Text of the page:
Car-free Sundays return to Flemish cities, fun, chaos and all
Car-free Sundays are taking place at cities across the region this Sunday, with attendant concerts, bicycle tours and kids' games
Lazy Sunday activities
Those car-free Sundays were a reaction to the oil crisis that lead to a shortage of petrol: By forcing people out of their cars, the government hoped to economise on the consumption of oil.
When, 20 years ago, the idea of car-free days resurfaced, it was not the shortage of oil that inspired the organisers, but their concern for the state of the planet. Thanks to that environmental side, the enthusiasm for a car-free day now is much greater than in 1973, when it was seen as a punishment.
You won’t see empty highways, though, because in the 21st century a car-free day happens inside a city’s borders. Those cities seize the opportunity to host all kind of activities: concerts, bicycle tours, kids' games and other kinds of things that typically fill a lazy Sunday.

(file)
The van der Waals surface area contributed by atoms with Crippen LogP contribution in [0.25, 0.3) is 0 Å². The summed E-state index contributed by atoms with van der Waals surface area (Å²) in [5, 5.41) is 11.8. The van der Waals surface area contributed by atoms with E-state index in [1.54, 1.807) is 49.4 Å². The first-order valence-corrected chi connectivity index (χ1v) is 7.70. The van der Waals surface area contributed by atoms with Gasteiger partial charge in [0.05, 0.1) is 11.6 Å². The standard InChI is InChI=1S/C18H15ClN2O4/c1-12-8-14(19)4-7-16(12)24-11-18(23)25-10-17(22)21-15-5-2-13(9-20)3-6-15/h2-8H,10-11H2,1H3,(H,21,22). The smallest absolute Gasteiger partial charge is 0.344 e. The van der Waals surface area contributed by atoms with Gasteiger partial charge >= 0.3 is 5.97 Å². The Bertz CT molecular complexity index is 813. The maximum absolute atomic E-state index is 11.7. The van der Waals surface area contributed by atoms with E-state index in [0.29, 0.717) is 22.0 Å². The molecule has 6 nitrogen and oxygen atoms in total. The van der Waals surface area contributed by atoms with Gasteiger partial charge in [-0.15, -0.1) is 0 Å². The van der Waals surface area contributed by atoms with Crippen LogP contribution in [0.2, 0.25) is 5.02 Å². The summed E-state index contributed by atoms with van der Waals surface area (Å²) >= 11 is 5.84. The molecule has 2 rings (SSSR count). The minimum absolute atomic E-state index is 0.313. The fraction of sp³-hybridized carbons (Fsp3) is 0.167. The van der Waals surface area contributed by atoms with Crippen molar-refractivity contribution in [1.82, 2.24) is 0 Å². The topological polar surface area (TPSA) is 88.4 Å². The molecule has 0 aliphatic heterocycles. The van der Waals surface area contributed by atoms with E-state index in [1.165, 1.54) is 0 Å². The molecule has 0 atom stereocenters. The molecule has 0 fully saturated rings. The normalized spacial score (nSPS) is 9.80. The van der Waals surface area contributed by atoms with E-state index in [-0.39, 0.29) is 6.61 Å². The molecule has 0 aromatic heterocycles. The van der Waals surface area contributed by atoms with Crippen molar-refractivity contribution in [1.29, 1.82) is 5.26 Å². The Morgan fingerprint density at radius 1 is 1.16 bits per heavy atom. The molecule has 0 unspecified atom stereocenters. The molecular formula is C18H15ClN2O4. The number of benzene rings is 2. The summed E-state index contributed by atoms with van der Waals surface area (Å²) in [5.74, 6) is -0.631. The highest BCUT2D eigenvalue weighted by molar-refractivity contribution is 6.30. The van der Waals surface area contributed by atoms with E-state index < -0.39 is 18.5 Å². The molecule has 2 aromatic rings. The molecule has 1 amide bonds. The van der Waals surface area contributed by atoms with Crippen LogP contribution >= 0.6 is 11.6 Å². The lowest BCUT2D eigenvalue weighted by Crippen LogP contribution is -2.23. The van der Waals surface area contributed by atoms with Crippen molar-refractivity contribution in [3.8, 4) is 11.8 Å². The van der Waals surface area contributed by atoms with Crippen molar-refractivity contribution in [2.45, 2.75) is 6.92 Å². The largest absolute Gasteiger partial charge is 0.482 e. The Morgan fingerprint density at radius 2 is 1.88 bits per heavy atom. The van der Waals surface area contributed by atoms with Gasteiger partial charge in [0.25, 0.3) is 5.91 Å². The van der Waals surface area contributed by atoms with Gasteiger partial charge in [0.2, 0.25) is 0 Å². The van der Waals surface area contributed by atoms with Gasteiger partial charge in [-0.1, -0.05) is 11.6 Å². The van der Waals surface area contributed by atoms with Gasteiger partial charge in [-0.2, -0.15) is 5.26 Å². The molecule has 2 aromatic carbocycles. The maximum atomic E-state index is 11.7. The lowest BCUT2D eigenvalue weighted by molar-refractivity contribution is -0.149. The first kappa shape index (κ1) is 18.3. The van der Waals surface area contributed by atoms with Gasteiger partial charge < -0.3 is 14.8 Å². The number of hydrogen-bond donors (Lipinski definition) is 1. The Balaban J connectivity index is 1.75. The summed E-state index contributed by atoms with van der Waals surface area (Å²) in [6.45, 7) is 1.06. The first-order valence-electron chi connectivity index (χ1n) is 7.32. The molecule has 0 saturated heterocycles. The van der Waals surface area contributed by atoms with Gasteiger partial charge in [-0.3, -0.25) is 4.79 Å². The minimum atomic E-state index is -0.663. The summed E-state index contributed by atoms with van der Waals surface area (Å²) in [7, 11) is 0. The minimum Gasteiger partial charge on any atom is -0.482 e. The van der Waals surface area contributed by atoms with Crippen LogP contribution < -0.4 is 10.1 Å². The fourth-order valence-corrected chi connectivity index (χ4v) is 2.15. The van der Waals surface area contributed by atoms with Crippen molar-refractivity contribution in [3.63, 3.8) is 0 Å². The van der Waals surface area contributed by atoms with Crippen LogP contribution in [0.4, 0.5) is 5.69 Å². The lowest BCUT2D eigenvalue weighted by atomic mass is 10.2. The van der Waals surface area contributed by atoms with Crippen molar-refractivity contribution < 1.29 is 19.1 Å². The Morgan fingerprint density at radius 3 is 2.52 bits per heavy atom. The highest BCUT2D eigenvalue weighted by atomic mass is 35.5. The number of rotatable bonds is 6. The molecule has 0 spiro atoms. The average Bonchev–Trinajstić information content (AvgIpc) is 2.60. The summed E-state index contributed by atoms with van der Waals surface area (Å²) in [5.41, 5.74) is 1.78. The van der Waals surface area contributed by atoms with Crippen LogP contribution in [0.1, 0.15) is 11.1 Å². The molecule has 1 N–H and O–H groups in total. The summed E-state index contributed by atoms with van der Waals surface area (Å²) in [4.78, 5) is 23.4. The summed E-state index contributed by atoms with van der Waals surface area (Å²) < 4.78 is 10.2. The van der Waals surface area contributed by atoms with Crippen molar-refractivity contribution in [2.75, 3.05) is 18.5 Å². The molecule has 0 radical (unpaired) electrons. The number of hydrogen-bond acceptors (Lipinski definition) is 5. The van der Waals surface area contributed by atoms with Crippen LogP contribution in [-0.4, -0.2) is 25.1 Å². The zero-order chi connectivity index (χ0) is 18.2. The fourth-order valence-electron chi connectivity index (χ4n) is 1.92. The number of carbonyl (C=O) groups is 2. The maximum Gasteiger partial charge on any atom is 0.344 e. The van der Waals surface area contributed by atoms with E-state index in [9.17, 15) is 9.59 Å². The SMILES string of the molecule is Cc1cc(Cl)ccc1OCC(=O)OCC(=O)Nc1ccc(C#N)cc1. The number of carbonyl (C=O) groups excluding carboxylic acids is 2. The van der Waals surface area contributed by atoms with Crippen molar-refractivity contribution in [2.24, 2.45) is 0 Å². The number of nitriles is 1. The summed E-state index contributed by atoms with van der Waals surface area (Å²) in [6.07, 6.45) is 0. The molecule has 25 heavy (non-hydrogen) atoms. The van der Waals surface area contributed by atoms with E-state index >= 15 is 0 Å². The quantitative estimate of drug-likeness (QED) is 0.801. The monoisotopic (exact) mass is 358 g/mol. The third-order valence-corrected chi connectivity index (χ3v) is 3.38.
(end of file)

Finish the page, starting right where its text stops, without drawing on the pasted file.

By the way, the traffic rules still do apply on Car-free Sunday, though you often don’t have that impression. As a matter of fact, in the centre of Brussels – I speak from experience – it’s at times more dangerous for a pedestrian on that day than on your average Sunday because of the number of inexperienced cyclists and because no one is looking out for that bus or stray car with a permit to drive. But don’t let that spoil the fun.
Flemish cities don’t seem to want to agree on a date, so Leuven, Hasselt, Antwerp and Ghent have already had their Car-free Sundays, but most other cities (Brussels, Bruges, Turnhout, Kortrijk…) hold theirs on 21 September.